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phanc60844

Z section guides

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Looks like I've hit this common problem of the Z guides being about 3-4 mm too narrow for the guide rods. I forced them in but the tabs on the left side of the table popped out. I just about got them back in but the plates either side of the z nut are loose. I noticed that this is a common issue so why hasn't the hole spacing being altered on the top and bottom frame sections by the Ultimaker team? :x

Any ideas on how to firm up the framework around the Z nut guys?

Paul

UK England

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Yes the shaft centres are 3mm misaligned.

I dont know exactly why this was done, but my best guess is that they like the z carridge to stretch horizontally

to give it some preload on the bearings to be stable. You can see this because the left side of the Z carridge is flexible and has been designed to flex outwards to be able to fit to the shafts (which are 3mm wider than the bearings in the Z carridge).

The area around the nut has been made intentionally so that the bronze "nut" can move about, if you dont do that, what happens is that the lead screw will wobble the whole z axis carridge about, because its pretty wonky by the time its been coupled to the Z motor. So dont fix the bronze "Z nut" because it will just make your table wobble as it goes up and down.

It doesnt really matter that its loose in there, because gravity is keeping the table down anyway, and the table only goes down during printing. If it were having to do direction reverals, that would be a big problem. But it doesnt..so.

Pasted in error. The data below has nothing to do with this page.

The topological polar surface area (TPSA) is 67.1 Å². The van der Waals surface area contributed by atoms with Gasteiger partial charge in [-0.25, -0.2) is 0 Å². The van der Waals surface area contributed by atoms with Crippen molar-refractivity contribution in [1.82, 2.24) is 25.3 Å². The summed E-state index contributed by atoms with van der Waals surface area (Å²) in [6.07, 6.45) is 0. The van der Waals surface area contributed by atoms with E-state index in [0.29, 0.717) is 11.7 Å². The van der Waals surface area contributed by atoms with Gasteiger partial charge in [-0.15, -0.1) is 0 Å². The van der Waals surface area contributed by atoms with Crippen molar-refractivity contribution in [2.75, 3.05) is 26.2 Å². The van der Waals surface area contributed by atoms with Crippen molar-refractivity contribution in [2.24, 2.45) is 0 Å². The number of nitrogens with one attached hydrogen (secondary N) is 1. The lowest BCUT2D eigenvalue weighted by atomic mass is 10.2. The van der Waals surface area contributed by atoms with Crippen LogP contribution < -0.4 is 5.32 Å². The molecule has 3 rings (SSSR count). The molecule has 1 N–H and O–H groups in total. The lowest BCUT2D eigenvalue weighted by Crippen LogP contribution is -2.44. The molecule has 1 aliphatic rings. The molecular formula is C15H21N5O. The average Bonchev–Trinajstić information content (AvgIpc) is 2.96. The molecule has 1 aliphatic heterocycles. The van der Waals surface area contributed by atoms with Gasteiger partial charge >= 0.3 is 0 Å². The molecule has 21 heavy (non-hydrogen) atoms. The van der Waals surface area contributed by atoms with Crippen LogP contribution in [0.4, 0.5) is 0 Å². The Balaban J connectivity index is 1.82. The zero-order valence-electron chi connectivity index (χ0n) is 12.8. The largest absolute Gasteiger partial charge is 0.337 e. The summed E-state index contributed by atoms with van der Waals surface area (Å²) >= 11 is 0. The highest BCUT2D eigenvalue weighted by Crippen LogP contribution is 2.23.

I do admit though, that im my opinion the z carridge design can be improved alot. Its not very solid generally

and could do with beefing up. This is one major reason behind layer misalignment on tall prints. I have seen some

people bolting on stuff to the flexible LHS of the carridge to stiffen it up.

Its not great, but there are a half dozen things to improve before you need to start worring about the z carridge.

C.

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The Z screw is indeed misaligned a bit. We discovered this a few weeks ago, but on normal sized printers it doesn't cause any real problems. I think it's the result from the drawings being done in Illustrator instead of a CAD tool.

As snowygrouch already pointed out, it's very important that the bronze "nut" is lose. The leadscrew we use is never properly centered (it's almost impossible to create them perfectly centered) if you fix this firmly in the platform you will get ridges that exactly match the thread pitch.

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